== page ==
Gnosis and knowing how little you know

Feeling somewhat exasperated talking to people who pretend to know something significant, when in fact they know just enough to know something, but don’t really know enough for it to matter, I can’t help but think of Socrates’ idea: Wisdom is knowing how little we know. If sounds a bit too abstract, I’ll give a few examples like people reviling Russia’s president Putin simply because that’s how the Western media has told them to think, and an internet journalist (who is sympathetic to Russia) telling he knows better than the Russian leadership how Russia should handle it’s foreign policy and get rid of ISIS in Syria.

I genuinely don’t know enough to make a definite judgement, and I get the same impression from most of these other people don’t know either, except they fool themselves into thinking they do. I’m not trying to be witty or make myself seem smart by being intentionally evasive or anything like that. It’s just that I don’t understand the big picture of global politics, although I’d like to. I don’t know what how I should view Russia and Putin, is it fair in any sense to call them the good guys. Maybe, maybe not. I just don’t trust them. But I can say I “know” the European and American leadership are the bad guys. You can use Socrates against me on this one, if I’m wrong. I still don’t know what ISIS is. It seems it’s a creation Mossad and CIA, but then again maybe it’s just the convenient explanation. Social commentator and world-traveler Morris has said several times the media wants everybody to hate ISIS so maybe there’s something we’re not seeing.

But I don’t wanna get bogged down by politics. Let’s just end it by saying no-one, or very few, know what’s going on, although many like to think they do.

The beginning of wisdom is acknowledging the limits of one’s knowledge. It is sometimes called the Socratic paradox: “I know that I know nothing”. However, from the original mental blank slate you can begin to know “something”, but there is a different between knowing and knowing that you know. That is the dilemma behind all knowledge. We all know “something”. Be a fisherman who knows how to catch enough fish to make a living, a basketball player who understands the physics behind the bouncing ball, and a historian studying ancient history. They all know something about their trade, what they’ve devoted their lives to, but they don’t know everything. The results of their work is proof enough that they have some knowledge behind their actions: catching fish, scoring points, and understanding history. But no fisherman can catch all the fish in the world, no basketball player can score of the points in a match, and no historian can know all of history.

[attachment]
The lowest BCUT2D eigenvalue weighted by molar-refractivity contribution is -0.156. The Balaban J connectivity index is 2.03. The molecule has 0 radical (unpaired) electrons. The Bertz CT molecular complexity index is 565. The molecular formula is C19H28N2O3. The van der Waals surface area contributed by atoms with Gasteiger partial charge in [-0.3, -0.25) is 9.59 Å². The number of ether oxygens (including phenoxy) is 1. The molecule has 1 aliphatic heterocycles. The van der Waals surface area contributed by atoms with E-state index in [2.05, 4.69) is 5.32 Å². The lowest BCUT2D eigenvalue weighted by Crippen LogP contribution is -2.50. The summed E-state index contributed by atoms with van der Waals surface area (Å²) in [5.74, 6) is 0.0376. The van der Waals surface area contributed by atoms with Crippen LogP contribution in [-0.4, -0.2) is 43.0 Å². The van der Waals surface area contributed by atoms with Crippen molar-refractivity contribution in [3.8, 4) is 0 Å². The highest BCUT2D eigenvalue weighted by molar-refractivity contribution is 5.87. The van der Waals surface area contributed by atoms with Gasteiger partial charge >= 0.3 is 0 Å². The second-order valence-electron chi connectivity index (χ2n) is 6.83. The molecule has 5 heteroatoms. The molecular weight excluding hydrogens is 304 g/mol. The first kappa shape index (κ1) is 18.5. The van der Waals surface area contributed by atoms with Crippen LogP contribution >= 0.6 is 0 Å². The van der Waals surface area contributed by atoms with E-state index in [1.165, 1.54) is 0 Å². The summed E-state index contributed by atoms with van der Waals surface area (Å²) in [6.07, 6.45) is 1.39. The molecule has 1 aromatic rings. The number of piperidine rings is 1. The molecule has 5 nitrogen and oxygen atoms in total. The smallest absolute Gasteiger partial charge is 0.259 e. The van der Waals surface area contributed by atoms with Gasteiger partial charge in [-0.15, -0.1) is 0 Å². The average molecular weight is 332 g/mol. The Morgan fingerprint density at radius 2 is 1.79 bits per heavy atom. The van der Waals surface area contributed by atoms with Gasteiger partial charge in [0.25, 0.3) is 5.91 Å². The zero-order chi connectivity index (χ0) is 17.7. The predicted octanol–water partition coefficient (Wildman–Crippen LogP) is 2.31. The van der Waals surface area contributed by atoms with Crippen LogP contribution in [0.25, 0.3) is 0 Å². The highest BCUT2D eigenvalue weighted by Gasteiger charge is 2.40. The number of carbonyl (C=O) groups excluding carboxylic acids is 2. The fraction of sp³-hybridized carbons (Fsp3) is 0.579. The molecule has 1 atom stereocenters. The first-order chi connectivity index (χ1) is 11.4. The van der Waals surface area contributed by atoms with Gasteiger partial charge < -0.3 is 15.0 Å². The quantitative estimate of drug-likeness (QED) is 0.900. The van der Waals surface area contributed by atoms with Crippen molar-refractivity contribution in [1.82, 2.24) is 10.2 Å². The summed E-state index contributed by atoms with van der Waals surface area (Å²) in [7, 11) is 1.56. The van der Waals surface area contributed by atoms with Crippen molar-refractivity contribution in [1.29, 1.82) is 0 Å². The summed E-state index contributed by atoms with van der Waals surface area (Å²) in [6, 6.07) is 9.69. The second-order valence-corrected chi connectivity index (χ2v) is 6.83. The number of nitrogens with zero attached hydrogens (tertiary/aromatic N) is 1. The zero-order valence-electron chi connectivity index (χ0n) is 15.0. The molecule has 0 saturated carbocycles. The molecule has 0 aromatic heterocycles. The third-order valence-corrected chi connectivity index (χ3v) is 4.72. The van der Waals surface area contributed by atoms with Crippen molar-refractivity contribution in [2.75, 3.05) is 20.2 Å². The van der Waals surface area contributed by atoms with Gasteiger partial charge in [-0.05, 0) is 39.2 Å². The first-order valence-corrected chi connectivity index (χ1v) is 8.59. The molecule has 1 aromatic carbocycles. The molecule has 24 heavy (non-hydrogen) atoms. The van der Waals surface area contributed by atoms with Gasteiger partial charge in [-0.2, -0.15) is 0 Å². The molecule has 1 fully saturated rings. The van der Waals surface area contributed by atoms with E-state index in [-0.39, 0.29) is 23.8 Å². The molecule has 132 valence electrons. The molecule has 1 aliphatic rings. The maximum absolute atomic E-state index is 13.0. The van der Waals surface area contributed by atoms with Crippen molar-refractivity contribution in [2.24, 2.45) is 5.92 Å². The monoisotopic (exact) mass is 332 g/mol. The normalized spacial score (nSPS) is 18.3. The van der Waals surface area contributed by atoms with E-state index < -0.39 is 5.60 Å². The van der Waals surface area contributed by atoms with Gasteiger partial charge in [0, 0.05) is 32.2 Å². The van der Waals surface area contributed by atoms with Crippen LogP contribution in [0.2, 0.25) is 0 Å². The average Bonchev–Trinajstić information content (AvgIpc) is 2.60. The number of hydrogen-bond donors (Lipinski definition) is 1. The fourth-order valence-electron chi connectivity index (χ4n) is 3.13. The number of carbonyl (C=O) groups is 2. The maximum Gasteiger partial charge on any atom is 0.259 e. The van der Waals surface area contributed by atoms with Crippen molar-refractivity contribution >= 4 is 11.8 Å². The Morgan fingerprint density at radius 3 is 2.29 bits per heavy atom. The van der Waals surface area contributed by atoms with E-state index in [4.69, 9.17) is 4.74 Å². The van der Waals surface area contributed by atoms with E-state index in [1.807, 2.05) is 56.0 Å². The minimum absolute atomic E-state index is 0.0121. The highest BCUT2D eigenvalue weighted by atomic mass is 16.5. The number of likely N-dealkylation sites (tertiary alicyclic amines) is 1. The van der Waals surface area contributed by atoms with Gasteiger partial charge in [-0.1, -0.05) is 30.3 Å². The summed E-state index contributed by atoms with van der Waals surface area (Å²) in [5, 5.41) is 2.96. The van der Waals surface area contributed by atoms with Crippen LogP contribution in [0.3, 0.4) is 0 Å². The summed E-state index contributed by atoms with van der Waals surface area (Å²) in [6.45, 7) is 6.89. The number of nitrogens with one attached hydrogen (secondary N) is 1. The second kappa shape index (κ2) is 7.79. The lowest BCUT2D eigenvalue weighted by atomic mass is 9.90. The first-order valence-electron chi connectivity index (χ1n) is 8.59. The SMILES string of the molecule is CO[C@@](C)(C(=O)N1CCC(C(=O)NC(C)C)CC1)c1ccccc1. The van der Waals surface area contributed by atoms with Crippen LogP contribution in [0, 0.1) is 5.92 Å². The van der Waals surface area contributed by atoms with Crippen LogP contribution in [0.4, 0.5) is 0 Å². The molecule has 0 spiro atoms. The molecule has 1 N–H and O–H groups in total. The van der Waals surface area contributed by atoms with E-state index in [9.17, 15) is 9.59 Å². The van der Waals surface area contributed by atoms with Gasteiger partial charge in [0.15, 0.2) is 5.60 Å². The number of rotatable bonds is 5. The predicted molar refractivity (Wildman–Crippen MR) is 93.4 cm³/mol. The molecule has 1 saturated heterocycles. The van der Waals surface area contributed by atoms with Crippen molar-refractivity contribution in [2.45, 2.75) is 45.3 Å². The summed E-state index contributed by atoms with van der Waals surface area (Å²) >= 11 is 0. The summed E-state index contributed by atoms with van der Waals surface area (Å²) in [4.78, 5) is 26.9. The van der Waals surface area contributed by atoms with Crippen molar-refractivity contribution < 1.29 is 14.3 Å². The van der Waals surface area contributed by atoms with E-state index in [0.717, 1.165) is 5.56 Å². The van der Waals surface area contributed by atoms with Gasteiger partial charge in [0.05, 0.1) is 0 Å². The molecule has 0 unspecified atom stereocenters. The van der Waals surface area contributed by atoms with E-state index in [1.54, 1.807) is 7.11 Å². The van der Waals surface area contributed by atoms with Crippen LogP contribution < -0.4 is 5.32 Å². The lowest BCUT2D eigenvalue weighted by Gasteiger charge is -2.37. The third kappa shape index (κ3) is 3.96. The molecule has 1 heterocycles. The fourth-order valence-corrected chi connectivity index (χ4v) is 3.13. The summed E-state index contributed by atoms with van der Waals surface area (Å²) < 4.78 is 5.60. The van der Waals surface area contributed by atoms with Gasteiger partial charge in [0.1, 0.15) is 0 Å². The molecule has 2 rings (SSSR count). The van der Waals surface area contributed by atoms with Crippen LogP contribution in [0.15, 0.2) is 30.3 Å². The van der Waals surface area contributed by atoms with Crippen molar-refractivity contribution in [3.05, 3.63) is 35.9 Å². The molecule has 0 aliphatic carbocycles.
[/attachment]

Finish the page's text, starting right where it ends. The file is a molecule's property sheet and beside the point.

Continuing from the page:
The problem with claiming “I know that I know nothing”, or claiming that “Nothing can be known”, is an assumption that you know something that you do not know. If you know nothing, how could you know claim to know something (i.e. that you know nothing)? It is not truly a paradox, but a logical fallacy, especially since everyone of us knows “something”. Be it your own name, how strawberry tastes like or that Paris is in France. Likewise, saying “Nothing can be known” is nonsense, not a paradox. If you think nothing can be known, how can you claim to know it?

The dilemma with knowledge and ignorance is being able to distinguish between what you really know, and what you think you know. I think we can agree that I know English, since I’m writing this, and anyone reading this also knows the English language. It does not mean I know the meaning of every word in the English language, it does not mean I do not make mistakes or misunderstand some things (especially since English is not my mother tongue), but I know “something” about English. I guess that is the key to true gnosis.

The ancient gnostics had the audacity to claim something can be known, not only of the external, physical world, but also of the metaphysical realm around us. I cannot help but agree with their sentiments. I do believe something can be known, not only of the banal facts like “fire burns” and “ice is cold”, but of the meaning of life, our purpose, of truth and lies, of God and the devil, or Aeons and Archons, of beauty and ugliness, of nobility, of love and other of these concepts our digital age of ones and zeros find difficult to comprehend.

But I’d like everyone to make clear that we can know “something”, but I am very skeptical that we ever know everything. That we can have 100% proof of anything. There’s the distinction. Distinction between a “holy” book or “scientific” consensus on a matter, and actual practical knowledge and understanding of how things really work.




Who Was Socrates? – 8-Bit Philosophy:

Morris’ channel:


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